Elysa Gardner, USA Today: One feat that Abagnale did not attempt was writing and starring in a stage musical about his youthful adventures. And now we know why. Not that Catch Me If You Can (* * ½ out of four), the new Broadway show based on the aforementioned film and autobiography of the same name, is a dud. Boasting a score by the famously witty team of Marc Shaiman and Scott Wittman and a book by Terrence McNally, Catch Me is too ambitious and stylish in its efforts to entertain and move us to induce boredom. The main problem with this production, which opened Sunday at the Neil Simon Theatre, is that only one of the two leading men is consistently compelling. And it's not the one playing Abagnale (Aaron Tveit).

Elisabeth Vincentelli, NY Post: "Catch Me If You Can" makes Abagnale a sympathetic figure guilty mainly of charming everybody. Tveit is handsome and sings well, but overuses his Colgate smile and lacks the pizazz necessary to sell the snake oil. This Frank is a junior, all right: many personas but little personality. Butz, on the other hand, has charisma to spare -- which is saying something, since he puts the "ratty" back in Hanratty. His body hunched at an angle, a greasy-looking hat perched on his head, he creates a fully rounded character, and displays unfailing musical-comedy flair.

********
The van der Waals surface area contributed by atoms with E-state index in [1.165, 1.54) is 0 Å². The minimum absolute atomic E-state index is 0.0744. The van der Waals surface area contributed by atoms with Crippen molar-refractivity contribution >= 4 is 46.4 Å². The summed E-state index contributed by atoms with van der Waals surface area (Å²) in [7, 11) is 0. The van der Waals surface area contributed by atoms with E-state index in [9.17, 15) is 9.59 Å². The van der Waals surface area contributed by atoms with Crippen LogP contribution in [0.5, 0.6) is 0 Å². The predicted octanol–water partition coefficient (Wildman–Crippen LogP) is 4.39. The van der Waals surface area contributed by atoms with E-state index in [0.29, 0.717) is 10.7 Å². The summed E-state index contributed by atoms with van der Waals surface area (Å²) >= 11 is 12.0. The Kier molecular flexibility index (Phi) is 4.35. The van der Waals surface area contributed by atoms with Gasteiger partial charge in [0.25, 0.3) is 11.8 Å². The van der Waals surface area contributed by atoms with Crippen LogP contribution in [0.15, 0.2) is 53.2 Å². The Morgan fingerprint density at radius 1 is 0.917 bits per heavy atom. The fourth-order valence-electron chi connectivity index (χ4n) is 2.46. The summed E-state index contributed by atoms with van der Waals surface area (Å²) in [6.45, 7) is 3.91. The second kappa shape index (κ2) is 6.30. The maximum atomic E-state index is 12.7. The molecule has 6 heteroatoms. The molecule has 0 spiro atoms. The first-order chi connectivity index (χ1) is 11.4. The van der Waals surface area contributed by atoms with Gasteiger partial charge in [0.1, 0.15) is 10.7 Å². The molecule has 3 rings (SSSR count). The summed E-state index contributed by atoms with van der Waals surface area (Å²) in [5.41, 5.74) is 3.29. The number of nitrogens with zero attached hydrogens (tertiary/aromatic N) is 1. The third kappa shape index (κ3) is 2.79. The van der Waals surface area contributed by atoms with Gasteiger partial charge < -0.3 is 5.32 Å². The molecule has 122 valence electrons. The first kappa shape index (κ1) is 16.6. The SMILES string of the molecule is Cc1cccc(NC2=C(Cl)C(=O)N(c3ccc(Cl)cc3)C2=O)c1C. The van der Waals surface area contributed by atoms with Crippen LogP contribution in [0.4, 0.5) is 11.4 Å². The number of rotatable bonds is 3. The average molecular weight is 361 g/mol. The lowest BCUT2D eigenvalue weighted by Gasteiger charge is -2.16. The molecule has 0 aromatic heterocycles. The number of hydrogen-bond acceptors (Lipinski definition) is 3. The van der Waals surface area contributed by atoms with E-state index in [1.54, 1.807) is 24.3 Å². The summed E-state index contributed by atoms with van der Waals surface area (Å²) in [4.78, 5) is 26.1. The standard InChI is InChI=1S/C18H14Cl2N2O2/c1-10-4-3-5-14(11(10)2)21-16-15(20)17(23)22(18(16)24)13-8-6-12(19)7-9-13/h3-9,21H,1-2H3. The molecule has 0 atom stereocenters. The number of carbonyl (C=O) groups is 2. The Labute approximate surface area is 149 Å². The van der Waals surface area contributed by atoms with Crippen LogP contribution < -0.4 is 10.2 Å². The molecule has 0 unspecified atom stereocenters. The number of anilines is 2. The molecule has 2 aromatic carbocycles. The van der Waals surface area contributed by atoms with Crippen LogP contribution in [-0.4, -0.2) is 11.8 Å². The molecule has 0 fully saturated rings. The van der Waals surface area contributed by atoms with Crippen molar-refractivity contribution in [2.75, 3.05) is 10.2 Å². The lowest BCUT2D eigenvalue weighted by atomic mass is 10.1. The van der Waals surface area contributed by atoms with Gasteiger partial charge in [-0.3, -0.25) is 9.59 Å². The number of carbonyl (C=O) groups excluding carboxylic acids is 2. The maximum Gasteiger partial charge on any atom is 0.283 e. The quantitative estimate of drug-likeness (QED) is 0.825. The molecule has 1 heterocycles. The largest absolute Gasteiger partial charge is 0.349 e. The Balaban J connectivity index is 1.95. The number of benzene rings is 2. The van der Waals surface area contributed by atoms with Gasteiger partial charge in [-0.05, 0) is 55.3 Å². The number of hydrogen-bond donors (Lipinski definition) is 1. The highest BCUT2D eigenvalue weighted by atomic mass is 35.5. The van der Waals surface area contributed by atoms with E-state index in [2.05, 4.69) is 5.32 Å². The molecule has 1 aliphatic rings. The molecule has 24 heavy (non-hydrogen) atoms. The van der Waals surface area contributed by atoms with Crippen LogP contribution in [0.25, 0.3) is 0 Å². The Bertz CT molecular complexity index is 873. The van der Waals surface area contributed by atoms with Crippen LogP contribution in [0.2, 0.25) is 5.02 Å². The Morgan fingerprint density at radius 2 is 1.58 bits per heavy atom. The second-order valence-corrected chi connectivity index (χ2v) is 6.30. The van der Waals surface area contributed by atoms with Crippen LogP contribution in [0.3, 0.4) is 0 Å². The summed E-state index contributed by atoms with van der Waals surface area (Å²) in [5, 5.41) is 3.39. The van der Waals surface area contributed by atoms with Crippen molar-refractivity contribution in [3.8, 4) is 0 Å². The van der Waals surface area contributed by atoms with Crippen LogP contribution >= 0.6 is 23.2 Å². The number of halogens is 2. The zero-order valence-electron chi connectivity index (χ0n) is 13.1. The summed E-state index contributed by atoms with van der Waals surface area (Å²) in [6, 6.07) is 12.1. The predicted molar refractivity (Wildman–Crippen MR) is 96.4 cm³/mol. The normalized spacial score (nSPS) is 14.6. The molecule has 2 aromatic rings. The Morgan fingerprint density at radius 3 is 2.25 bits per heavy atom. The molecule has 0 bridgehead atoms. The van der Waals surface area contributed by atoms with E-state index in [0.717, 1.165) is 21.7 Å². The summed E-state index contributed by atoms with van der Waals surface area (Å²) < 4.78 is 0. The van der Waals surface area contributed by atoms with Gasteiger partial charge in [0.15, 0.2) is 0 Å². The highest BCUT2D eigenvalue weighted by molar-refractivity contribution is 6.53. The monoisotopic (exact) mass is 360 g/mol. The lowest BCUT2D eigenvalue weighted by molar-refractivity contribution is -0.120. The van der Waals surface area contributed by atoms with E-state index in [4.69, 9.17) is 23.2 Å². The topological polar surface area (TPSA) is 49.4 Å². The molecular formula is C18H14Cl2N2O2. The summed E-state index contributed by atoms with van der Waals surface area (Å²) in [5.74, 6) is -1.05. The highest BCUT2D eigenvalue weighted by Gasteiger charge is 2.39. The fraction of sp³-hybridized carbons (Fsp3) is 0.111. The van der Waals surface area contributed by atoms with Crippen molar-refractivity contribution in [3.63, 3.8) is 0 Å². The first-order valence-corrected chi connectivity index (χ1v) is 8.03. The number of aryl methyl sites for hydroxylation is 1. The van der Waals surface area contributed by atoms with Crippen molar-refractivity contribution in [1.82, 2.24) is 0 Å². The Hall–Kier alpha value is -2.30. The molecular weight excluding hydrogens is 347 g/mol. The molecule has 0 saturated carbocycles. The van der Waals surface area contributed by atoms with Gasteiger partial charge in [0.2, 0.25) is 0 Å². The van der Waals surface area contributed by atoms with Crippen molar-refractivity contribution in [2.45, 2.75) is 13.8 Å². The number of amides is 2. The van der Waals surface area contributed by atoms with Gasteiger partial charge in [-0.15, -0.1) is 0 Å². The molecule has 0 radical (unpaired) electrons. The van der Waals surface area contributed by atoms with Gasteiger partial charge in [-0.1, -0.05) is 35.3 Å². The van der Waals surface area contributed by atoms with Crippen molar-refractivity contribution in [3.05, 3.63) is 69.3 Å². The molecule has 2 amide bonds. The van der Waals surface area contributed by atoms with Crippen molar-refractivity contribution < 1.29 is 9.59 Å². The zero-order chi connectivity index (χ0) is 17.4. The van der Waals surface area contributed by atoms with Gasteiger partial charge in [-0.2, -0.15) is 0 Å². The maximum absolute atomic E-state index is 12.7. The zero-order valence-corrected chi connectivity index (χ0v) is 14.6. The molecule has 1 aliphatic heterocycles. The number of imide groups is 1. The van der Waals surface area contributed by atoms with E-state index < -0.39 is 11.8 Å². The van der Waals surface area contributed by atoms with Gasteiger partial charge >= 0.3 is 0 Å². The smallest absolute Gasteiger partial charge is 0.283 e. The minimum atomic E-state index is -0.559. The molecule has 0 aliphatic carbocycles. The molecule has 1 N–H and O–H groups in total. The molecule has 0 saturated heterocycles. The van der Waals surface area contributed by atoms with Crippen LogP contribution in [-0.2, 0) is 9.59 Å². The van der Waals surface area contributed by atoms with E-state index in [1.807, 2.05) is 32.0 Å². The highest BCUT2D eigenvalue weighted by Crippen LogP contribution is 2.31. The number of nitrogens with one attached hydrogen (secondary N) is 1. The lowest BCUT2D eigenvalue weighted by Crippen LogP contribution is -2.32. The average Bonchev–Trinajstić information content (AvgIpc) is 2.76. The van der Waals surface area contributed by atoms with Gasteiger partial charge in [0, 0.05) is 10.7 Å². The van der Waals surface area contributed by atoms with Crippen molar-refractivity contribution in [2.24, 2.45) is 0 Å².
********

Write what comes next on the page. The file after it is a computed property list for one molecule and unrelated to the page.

Joe Dziemianowicz, NY Daily News: The show has wonderful moments, but issues abound. McNally's overstuffed story jockeys unsteadily between hijinks and serious drama. With Frank's story, the FBI agent's story and Frank's girlfriend's family's story, it's just too much. Shaiman and Wittman's score shows polish and style. "Butter Out of Cream" smoothly states Frank's life motto, while "Don't Be a Stranger" is a moody backdrop for a glamorous dance. But "(Our) Family Tree" and "Doctor's Orders" could've been cut and never missed.

Mark Kennedy, Associated Press: And yet there's something here that just isn't connecting, that smacks a bit of a color-by-numbers musical. A large reason may be the role of the hero, who is, after all, a cipher - a faker, a fraud, a man who is whatever we assume him to be. Beneath the pilot's uniform or doctor's white coat, there's little but a smile and a wink. "Blink your eyes and I'll be gone," he sings in one song. And he's right: He leaves nothing that resonates behind. Played by Leonardo DiCaprio in the film, this time the role of Frank Abagnale Jr. has been handed over to Aaron Tveit. As pretty as a Ken doll and blessed with a wonderful voice, Tveit nevertheless struggles to convey genuineness.